It was always a longshot, Detroit's bid for Amazon's second headquarters. And, because life isn't a movie, and the underdog rarely comes out on top, we didn't make it. Why? I don't have any inside information, here, but I'd imagine it comes down to Michigan's chronic lack of investment in the stuff that makes a state, and its metro areas, desirable: schools, roads, cities, transit, infrastructure.
Stacked against the other stuff that's not good about Detroit's agreement to help fund the new Red Wings arena, a bit of parking-lot rule-fudging that will net the billionaire Ilitch family an extra million a year seems like small beer. More contentious is the substantial public funding poured into this privately operated arena. Or the provision that allows Ilitch companies to keep all of the dollars generated by the arena's operations.
It's not that we're overtaxed, despite what you may have read in other, less sensible publications. Really, we don't pay enough in taxes, not if we want to keep having nice things. And that's a bit of a sticky wicket, given that our infrastructure is deteriorating, that too many of our cities are struggling to fund police and fire protection or pay for pensions, that our schools are struggling, and that our Legislature is allergic to anything resembling a tax increase.
Hey I have an idea -- let's fix schools, transit, job training, etc because it's important to do those things, not because we're trying to gussy ourselves up for #AmazonHQ2. My col: http://on.freep.com/2mUuLso
Muck Rack makes it simple to find people, tweets, or articles that mention any name, keyword, company, hashtag etc. We've compiled this guide to help you make the most of your search.
Selecting a term
Start searching tweets, articles from media outlets, articles mentioned in tweets, journalists'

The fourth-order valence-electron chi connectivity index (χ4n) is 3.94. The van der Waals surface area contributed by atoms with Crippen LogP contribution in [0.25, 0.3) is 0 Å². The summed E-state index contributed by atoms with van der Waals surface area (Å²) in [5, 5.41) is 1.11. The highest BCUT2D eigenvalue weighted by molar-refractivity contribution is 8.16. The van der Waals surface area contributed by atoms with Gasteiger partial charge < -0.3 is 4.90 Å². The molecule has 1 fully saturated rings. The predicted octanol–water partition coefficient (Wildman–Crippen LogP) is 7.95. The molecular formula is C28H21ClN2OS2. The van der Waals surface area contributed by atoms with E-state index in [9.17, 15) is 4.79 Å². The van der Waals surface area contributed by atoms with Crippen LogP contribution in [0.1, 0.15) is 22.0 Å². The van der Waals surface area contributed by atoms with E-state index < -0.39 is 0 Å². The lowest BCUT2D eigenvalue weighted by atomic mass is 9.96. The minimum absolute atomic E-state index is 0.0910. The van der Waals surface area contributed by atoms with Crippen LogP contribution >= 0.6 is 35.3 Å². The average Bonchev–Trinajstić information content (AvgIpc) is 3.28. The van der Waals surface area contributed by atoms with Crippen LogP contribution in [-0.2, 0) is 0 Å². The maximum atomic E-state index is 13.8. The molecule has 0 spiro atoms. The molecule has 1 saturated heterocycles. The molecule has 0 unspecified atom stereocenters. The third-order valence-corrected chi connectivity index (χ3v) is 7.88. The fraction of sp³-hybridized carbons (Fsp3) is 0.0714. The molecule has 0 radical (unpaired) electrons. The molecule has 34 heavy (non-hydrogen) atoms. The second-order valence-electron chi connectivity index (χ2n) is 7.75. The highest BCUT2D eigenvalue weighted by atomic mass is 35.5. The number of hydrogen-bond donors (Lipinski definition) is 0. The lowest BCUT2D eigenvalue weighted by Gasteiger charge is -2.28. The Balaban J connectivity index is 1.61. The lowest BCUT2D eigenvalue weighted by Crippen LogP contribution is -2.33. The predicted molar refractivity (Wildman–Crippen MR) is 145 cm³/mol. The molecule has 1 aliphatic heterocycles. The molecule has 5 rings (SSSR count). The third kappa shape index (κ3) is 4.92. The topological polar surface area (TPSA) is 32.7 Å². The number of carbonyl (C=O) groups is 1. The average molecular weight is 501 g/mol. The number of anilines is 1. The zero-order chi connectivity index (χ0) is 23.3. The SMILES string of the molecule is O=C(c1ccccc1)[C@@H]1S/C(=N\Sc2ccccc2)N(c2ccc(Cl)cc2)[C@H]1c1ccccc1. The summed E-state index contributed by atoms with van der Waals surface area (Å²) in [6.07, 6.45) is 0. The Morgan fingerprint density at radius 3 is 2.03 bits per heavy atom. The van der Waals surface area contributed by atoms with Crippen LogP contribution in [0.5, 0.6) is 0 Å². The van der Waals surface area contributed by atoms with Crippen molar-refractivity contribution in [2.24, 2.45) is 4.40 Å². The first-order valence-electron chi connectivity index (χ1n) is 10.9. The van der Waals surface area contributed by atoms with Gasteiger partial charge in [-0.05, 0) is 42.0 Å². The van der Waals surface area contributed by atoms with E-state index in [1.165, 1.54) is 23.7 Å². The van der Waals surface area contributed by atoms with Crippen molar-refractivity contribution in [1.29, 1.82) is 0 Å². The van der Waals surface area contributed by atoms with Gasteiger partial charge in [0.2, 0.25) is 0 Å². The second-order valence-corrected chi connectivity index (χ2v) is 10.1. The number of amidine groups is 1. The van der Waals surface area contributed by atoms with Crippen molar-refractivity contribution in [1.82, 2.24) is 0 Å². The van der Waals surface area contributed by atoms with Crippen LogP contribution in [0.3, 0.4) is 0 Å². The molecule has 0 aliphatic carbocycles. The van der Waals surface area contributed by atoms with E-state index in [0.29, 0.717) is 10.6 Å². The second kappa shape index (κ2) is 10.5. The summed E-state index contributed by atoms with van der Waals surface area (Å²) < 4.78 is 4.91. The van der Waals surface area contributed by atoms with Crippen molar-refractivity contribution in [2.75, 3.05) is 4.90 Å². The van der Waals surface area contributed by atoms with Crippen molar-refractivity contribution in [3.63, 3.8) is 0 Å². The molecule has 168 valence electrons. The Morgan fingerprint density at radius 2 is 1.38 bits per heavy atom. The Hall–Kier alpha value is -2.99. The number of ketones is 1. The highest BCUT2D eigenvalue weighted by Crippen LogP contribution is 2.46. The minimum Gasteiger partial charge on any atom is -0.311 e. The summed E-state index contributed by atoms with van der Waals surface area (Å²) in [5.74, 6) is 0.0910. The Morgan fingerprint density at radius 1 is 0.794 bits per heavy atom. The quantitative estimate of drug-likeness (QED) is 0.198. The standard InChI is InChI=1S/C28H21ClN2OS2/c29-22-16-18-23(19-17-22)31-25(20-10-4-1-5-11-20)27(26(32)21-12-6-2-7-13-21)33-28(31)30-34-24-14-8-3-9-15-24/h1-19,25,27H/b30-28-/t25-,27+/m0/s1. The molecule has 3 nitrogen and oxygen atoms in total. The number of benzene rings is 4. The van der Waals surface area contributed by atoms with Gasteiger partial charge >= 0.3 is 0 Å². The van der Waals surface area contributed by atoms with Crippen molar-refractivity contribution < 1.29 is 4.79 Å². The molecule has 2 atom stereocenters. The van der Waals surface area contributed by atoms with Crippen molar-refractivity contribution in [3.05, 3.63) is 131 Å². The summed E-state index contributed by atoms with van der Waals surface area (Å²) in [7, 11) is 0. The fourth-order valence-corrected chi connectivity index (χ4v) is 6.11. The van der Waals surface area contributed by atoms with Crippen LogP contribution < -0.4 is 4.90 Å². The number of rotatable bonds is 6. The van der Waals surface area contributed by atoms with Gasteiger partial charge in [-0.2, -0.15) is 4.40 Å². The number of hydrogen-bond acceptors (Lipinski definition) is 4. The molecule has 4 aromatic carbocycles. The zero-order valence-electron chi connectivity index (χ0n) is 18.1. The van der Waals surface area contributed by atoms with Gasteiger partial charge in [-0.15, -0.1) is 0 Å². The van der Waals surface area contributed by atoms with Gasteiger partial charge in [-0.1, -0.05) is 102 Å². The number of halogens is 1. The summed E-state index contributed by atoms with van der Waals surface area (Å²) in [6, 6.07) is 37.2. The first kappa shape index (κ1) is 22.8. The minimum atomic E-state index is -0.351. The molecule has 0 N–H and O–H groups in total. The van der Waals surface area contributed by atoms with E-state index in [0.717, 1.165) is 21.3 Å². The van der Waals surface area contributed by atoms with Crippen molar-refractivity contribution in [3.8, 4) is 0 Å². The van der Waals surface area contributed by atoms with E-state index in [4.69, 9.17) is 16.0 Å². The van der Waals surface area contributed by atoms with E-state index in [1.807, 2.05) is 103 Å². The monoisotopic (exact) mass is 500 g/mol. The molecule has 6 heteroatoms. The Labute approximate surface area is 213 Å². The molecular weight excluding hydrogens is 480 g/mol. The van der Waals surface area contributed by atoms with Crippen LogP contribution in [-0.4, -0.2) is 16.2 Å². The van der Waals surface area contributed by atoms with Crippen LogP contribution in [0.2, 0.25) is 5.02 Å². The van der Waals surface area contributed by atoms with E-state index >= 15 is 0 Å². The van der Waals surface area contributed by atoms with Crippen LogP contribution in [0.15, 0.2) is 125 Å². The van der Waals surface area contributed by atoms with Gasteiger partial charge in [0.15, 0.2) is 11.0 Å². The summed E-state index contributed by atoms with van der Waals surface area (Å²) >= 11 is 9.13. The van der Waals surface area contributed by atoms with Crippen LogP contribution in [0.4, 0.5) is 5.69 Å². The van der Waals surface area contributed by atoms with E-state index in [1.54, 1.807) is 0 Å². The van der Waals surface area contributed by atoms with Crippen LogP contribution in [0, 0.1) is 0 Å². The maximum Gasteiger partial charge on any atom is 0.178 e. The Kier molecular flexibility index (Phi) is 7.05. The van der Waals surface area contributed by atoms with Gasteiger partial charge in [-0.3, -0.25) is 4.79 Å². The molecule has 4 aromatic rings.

names, titles and bios with some suggested searches:
Companies or Topics (e.g. iPhone, Microsoft)
Phrases (e.g. "cloud computing") — use quotes to keep the terms together
Twitter handles (e.g. @username) — returns those who have mentioned or replied to
Names (e.g. "David Pogue")
Hashtags (e.g. #sxsw, #london2012)
Bio details (e.g. vegan, Olympics, father)
Muck Rack's Advanced Search allows for many boolean operators.
Find results that mention multiple specified terms, use AND or
+. For example, ensure each result contains both Elon Musk and Mark Zuckerberg by
searching Musk AND Zuckerberg or Musk + Zuckerberg.
Use the operators OR or , to broaden your search when you'd like either of
multiple terms to appear in results. (This is the default behavior of our search when no operators
are used). For example, results will contain either cake or cookie by searching cake OR cookie or cake,cookie
Use NOT or - to subtract results from your search. For
example, searching Disney will yield results about the Walt Disney Company as well as Walt Disney
World Resort. To exclude mentions of Disney World, search for Disney -World or Disney
When using one of these operators with a phrase, enclose it in quotation marks. For example, you can
find results about smartphones excluding Apple's iPhone 4S by searching smartphone -"iPhone
Exact case matching or punctuation
If you're searching for a brand name or keyword that relies on specific punctuation marks or capitalization, you can
find results that match your exact query by adding matchcase: before the keyword you're searching for, like matchcase:E*TRADE .
Use parentheses to separate multiple
boolean phrases. For example, to find journalists talking about having fun in Disney World or
Disneyland, search for ("disney world" OR disneyland) AND fun.
An asterisk can be used to search for any variation of a root word truncated by the asterisk. For example, searching for admin* will return results for administrator, administration, administer, administered, etc.
A near operator is an AND operator where you can control the distance between the words. You can vary the distance the near operation uses by adding a forward slash and number (between 0-99) such as strawberries NEAR/10 "whipped cream", which means the strawberries must exist within 10 words of "whipped cream".